Beauty

Beauty Q&A: Caring for sun-damaged skin

Now that summer is coming to a close, here are some useful tips on how to restore weather-beaten complexions
 

Summer sunshine is fabulous while it lasts. But when it comes to our skin, months of UV exposure can take its toll, leaving complexions feeling somewhat under the weather.

Luckily there are plenty of ways to give your skin a post-summer pick me up. We caught up with skincare guru Linda Horan from Borealis Natural Skincare to discover how best to pep up a weather-damaged complexion.

Beauty Q&A: Caring for sun-damaged skin

Which foods are good for your skin when it has been exposed to the sun?

Red and orange fruit and vegetables are packed with carotenoids, which may help to reduce sun damage intensity. So, carrots, beetroot, peppers, oranges etc all have beneficial qualities as well as tasting great and hydrating you. Spinach, kale and Swiss chard contain the antioxidants lutein and zeaxanthin, which may reduce damage caused by UVA light. Meanwhile, Omega 3 fatty acids contained fish guard against sunburn and cell damage.

How can you help your skin recover from sun damage?

Often the effects of sun damage aren't felt until five to six hours after exposure. Cool the skin down with a cold flannel, ideally the water should have a couple of drops of pure lavender in to help reduce inflation, cool skin and help with itching. Calamine lotion also helps to reduce itching and the irritation that accompanies it. Pure aloa vera hydrates and cools and nourishes the skin.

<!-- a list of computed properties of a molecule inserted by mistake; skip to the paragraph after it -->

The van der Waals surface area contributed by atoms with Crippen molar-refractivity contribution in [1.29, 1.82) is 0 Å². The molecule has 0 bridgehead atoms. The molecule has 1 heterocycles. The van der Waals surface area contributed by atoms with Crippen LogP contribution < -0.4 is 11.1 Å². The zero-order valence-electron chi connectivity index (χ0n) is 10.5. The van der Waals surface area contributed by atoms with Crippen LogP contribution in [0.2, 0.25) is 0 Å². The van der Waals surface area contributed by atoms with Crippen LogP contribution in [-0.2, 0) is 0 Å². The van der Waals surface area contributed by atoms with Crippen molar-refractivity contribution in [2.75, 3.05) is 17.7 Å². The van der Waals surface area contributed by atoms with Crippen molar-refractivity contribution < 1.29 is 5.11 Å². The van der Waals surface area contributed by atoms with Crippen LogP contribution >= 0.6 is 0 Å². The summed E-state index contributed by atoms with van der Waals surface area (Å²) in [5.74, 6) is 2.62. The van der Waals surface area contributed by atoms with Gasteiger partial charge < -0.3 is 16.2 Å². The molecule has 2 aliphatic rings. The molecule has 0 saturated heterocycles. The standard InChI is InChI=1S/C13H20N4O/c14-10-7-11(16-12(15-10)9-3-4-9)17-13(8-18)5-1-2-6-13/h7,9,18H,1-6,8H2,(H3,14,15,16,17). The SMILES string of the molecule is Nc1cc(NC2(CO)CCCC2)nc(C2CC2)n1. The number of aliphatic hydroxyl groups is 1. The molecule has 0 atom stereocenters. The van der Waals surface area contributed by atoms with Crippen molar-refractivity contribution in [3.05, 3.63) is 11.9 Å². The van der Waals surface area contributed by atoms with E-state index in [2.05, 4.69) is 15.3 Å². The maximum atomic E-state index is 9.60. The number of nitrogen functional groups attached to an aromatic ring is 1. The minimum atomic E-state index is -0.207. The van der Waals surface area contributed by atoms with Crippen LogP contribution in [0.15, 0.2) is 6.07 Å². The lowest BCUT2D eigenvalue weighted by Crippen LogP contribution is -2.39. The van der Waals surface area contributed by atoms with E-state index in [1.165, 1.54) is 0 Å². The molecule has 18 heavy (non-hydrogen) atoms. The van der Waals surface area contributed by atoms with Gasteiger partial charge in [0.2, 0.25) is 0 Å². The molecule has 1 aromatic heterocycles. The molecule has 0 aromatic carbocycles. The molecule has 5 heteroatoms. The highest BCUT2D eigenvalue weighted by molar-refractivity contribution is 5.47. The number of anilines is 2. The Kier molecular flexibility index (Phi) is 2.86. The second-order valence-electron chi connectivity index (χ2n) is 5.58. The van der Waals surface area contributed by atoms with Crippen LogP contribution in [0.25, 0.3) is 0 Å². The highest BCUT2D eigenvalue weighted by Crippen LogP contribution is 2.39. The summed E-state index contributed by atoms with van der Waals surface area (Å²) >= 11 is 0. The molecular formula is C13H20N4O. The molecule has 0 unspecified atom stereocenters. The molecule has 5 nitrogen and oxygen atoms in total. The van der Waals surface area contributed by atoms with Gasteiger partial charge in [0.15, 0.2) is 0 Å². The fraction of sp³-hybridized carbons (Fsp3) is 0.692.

How can you help your skin recover from long-term sun damage?

Wear a sunscreen every day, including the winter months. If you have sun damage on the face and neck area, wear at least a broad spectrum SPF 25 daily. Some people opt for chemical peels to remove the layer of skin cells, including a top layer of brown spots. Alternatively, glycolic acid is an active ingredient that removes several layers of dead cells.

Other treatments include dermabrasion and intense pulsed light therapy. A natural approach would be to use natural exfoliators such as jojoba beads and ground apricot kernel. Face oils will also help as they tend to be omega rich in oils so nourish and protect the skin whilst you sleep if used at night when the skin is not exposed to UV light and environmental pollutants.

Superfoods are just as important to feed your skin from the inside so Omega 3, 6 and 9 oils, lots of fruit, vegetables, lean protein all help to restore the lustre to skin. Supplements may help depending on age and overall health and eating habits.

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